If the Cowboys move Zack Martin to guard to start his career, at least his experience at the Senior Bowl tells him he can do it.
“Absolutely. It gave me some live reps there,” the Cowboys’ first-round pick said Thursday night in a conference call with reporters. “It gave me some very good competition. It definitely helped me out.”
Martin was the third-rated offensive tackle in the draft, but projected as the top guard if he switched positions. He played all but two games at left tackle in college at Notre Dame, where he made a school-record 52 consecutive starts.
He said the Cowboys, who will probably be looking to move on from right tackle Doug Free after 2014, talked to him about his position flexibility.
“We talked. We went through some schemes. We just talked about different things,” Martin said. “One of my biggest strengths, I think, is my versatility. So like I told them, I’m willing to play anything, and anything they need me to do to help the team is what I’m willing to do.”
Martin, 6-4, 308, played two games at right tackle in college and none at guard. But he said he understands guard play.
“It’s just kind of a rep thing,” he said. “If you switch sides, it’s just getting used to the different foot and back. And if you move inside, it’s just everything is a little closer. I’ve gone over those techniques throughout my career, even though I didn’t play there.”
Defensive options gone
The Cowboys lost their top two defensive prospects in the first 90 minutes of the draft, and they lost a third just before they picked.
UCLA linebacker Anthony Barr went to the Minnesota Vikings with the ninth pick, and defensive tackle Aaron Donald of Pittsburgh went to the St. Louis Rams at No. 13, just three picks before the Cowboys were scheduled to pick.
Ryan Shazier, a linebacker from Ohio State, went to the Pittsburgh Steelers one pick before the Cowboys.
Barr and Donald were the top targets the Cowboys reasonably hoped to get to improve the weakest part of the league’s worst defense a year ago, with Shazier a fallback option. The Cowboys signed free agent Henry Melton and re-signed Anthony Spencer, but they were looking to infuse youth into the defensive line.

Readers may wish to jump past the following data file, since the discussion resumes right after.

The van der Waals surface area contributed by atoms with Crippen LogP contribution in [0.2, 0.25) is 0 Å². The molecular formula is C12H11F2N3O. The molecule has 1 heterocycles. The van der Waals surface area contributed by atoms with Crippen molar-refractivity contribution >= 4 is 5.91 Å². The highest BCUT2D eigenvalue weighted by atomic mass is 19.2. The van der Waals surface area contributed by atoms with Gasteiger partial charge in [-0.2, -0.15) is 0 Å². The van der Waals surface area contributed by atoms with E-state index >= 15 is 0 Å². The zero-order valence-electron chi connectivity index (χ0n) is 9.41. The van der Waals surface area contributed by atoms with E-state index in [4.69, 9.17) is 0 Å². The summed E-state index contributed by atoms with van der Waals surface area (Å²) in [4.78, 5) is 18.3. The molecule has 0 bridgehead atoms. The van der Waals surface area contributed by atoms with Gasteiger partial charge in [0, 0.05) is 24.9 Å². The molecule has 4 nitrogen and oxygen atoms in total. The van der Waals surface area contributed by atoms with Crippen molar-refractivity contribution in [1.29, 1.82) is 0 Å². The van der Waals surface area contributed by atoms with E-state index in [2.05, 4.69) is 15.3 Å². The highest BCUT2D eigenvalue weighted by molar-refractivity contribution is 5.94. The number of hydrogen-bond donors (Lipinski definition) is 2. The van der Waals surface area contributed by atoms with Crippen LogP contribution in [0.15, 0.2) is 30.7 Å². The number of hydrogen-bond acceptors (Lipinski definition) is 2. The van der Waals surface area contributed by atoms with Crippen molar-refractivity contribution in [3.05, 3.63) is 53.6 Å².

Early in the week, Cowboys owner Jerry Jones said if a defensive lineman wasn’t available when the team picked, it could mean that some offensive options had slid to the Cowboys.
But the top receivers were gone, too. Texas A&M’s Mike Evans went to the Tampa Bay Buccaneers with the seventh pick, and LSU’s Odell Beckham Jr. went to the division rival New York Giants at No. 12.
Zack Martin became the sixth offensive lineman drafted in the first round by the Cowboys, including the third in the past four drafts.
He joins a list that includes center Travis Frederick in 2013, tackle Tyron Smith in 2011, guard Howard Richards in 1981, center Robert Shaw in 1979 and guard John Niland in 1966.
Niland was a six-time Pro Bowl player for the Cowboys. Smith made the Pro Bowl last year.
The Cowboys have recently had a good second day in the NFL Draft.
Since the draft moved to prime time in 2010 and changed its format over three days, Dallas has thrived on the second day when the second and third rounds are held. Rounds four through seven are on Saturday.
Since 2010, the Cowboys have drafted the following in the second round: tight end Gavin Escobar, wide receiver Terrance Williams and safety J.J. Wilcox in 2013; Tyrone Crawford in 2012; linebacker Bruce Carter and running back DeMarco Murray in 2011; and linebacker Sean Lee in 2010.
Thirty-two former NFL players will announce second-round picks on Friday. Representing the Dallas Cowboys will be Dat Nguyen.